From a young age, I was interested in things. I had a yellow margarine tub which I used to store my things. I referred to the container simply as my box. I was interested in small things that would fit inside my box.
My uncle Pat introduced my family and me to computing when I was let’s just say 12. Uncle Pat brought us a Sinclair ZX Spectrum. The machine connected to the television as a display and to a tape recorder for persistent data storage. After I had blown up the tape recorder by plugging the ear and mic cable into the electrical supply, the only game we had was rendered inoperable. The game incidentally was Digger. I was the only one in the family that continued to use the Spectrum from that day on. I picked up basic, Basic skills and that was the beginning of my computing career. The tape recorder was disassembled, and useful parts went into the ‘box’ for later projects.
My next machine was an Olivetti PC1. The x86 architecture brought me into the DOS era. I was able to program in Pascal, C and C++. The machine served me very well through to second year in college. The Olivetti was my first platform with configuration options.
I discovered and understood that I could change behaviour by modifying hardware and software parameters. As the software progressed to Windows and up through the versions, the number of parameters and mechanisms of changing behaviour increased in what felt like the order of a logarithmic function. Settings dialogues, BIOS, config files, the registry and plugins were my primary twiddle bits. I would tune hardware performance, tweak the user interface and configure software until everything was just right. My brain required this tuning to my particular preferences before I could comfortably use a new machine. I always used the latest software versions available so as to make sure that I had the latest features and configuration options. This simple was the way I was.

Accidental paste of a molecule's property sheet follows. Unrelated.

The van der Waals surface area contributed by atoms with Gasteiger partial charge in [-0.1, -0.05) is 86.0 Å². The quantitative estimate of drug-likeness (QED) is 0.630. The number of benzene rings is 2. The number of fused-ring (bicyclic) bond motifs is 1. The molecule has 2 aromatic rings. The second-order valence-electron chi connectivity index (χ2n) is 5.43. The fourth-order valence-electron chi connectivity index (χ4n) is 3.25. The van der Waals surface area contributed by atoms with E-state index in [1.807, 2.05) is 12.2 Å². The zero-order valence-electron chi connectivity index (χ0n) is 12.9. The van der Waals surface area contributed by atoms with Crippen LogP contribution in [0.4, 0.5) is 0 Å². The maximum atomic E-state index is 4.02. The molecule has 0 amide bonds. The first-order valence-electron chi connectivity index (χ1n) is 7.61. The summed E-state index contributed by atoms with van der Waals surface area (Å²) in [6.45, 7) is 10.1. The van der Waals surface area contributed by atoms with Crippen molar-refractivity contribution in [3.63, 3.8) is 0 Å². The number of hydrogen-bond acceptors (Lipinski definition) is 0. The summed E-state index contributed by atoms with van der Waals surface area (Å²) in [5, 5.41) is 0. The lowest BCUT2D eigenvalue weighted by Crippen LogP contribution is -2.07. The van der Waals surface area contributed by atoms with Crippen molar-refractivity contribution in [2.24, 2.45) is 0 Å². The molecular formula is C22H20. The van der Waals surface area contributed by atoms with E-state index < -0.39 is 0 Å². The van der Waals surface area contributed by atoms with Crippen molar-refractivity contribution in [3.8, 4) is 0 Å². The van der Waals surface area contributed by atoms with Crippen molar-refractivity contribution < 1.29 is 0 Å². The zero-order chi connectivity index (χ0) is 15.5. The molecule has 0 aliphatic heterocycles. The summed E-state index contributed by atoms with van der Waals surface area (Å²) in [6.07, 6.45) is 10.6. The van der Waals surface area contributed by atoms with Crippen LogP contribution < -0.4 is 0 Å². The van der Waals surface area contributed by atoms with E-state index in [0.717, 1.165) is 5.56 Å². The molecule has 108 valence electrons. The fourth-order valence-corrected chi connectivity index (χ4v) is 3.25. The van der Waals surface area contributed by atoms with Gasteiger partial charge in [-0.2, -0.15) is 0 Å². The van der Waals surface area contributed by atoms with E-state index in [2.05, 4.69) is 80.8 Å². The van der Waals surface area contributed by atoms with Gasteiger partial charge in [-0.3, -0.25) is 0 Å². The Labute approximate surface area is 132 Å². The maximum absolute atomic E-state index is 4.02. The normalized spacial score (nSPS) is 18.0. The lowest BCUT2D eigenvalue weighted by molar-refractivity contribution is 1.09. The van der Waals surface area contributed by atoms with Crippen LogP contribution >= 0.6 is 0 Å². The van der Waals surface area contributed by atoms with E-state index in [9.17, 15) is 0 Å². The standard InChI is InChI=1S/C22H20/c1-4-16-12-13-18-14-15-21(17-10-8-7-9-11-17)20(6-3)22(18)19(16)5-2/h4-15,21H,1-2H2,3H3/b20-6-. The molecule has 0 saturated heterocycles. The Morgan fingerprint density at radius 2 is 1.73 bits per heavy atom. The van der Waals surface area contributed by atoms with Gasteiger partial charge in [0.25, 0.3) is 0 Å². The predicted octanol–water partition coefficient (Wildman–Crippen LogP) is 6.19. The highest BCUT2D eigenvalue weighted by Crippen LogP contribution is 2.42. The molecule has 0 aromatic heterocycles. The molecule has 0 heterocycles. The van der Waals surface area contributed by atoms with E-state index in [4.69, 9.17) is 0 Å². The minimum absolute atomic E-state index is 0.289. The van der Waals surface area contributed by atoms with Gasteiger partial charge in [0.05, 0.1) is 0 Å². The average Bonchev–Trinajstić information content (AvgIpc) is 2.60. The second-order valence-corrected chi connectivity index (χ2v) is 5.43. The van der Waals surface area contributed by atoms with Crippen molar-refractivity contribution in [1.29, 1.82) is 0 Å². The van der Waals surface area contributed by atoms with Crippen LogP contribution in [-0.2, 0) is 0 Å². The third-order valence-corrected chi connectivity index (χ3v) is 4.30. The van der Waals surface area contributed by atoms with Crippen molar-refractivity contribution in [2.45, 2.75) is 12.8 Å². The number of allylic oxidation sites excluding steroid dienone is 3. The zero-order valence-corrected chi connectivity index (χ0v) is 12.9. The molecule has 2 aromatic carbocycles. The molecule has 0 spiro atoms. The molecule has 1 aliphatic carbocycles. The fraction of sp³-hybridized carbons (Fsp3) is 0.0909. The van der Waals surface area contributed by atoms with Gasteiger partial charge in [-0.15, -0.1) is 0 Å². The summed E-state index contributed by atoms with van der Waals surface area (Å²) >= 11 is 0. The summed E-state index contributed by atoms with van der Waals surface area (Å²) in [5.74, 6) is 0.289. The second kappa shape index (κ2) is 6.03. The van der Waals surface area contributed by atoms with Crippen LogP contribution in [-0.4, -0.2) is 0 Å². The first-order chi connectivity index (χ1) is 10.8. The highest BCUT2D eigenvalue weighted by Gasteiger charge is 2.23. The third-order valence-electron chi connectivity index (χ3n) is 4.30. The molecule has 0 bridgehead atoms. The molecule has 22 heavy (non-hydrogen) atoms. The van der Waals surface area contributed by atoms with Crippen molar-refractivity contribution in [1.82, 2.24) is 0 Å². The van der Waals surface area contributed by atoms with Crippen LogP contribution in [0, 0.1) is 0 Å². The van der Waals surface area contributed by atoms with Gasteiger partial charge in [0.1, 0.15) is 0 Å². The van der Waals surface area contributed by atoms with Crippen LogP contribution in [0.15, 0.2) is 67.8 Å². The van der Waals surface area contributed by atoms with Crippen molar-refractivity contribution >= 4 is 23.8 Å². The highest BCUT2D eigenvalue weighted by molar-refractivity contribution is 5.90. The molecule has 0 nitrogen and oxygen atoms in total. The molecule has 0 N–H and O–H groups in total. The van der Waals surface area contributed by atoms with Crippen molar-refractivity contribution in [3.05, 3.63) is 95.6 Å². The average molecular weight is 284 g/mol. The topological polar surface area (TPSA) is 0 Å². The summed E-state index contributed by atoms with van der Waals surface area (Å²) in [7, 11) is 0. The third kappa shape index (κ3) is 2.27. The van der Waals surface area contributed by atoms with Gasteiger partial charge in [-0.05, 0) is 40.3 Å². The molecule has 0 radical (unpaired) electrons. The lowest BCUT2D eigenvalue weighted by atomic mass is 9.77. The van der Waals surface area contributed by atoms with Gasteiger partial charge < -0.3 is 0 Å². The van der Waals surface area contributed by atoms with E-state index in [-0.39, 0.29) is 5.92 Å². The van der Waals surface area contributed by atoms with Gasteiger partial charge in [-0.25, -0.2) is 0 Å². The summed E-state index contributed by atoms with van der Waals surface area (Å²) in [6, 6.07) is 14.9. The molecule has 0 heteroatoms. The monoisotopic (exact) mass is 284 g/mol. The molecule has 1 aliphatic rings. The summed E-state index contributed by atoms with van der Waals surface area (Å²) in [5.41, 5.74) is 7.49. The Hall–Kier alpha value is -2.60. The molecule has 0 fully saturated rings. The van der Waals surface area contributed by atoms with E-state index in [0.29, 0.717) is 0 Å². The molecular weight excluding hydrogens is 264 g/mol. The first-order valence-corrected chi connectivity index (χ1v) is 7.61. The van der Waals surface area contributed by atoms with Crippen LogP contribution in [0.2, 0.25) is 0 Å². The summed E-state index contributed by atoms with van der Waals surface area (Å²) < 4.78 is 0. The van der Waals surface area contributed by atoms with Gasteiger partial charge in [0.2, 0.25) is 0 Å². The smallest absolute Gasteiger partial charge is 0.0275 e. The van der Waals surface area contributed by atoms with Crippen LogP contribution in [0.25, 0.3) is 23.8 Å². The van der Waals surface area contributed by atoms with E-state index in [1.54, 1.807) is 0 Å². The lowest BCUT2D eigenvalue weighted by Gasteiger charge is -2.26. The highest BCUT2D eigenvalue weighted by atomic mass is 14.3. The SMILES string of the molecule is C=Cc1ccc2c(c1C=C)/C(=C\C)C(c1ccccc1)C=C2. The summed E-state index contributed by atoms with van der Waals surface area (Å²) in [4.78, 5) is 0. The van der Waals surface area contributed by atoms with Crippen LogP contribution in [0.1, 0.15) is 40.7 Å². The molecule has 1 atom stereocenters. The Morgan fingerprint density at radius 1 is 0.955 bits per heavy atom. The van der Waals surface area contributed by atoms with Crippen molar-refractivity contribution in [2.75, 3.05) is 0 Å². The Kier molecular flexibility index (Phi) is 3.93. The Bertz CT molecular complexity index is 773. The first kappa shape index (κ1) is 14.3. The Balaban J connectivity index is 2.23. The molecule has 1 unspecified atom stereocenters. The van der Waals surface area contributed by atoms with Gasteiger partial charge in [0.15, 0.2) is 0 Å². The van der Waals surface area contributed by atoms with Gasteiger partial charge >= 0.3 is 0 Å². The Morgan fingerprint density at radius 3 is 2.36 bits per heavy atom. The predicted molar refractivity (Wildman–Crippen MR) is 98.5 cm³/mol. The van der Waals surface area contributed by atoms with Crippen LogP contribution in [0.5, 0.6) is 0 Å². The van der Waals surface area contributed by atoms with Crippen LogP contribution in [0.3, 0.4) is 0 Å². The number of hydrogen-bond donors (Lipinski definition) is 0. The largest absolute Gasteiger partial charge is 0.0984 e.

My Linux journey started when I was in second year in college. At the time, my main objective was to be able to work on programming assignments from home where otherwise I would have to work on them in the college computer labs. Linux enabled this. In addition to changing software behaviour through configuration, Linux opened up a new set of possibilities to reprogramming the actual system software. I can attribute some of my software analysis, understanding and diagnostic skills to my early days with Linux.
Fast forward to January 2005. I had started a new role. I had been using Linux for years on servers and dabbled on the desktop when all of a sudden, I saw a glimmer of something new and appealing. Ubuntu, a new Linux distribution was just emerging and was gaining popularity. Ubuntu’s defining principle of “Linux for human beings” resonated with me. When I took Ubuntu for a first test drive, the organisation and clean design impressed upon me immediately. I believe this was the moment when new synaptic pathways formed, old faded away and a new way of thinking and behaving emerged. I believe that this was the moment when I accepted default values.
Ubuntu stripped away what other operating systems provided too much of. Perhaps Ubuntu took up an opportunity when my life was going in new directions with parenthood. Maybe there simply was no time for previous obsessions and Ubuntu came along at the right time in the form of a simpler instrument.
I continue to use Ubuntu to this day. I am able to setup a new machine and be working in 40–60 minutes. I have been liberated.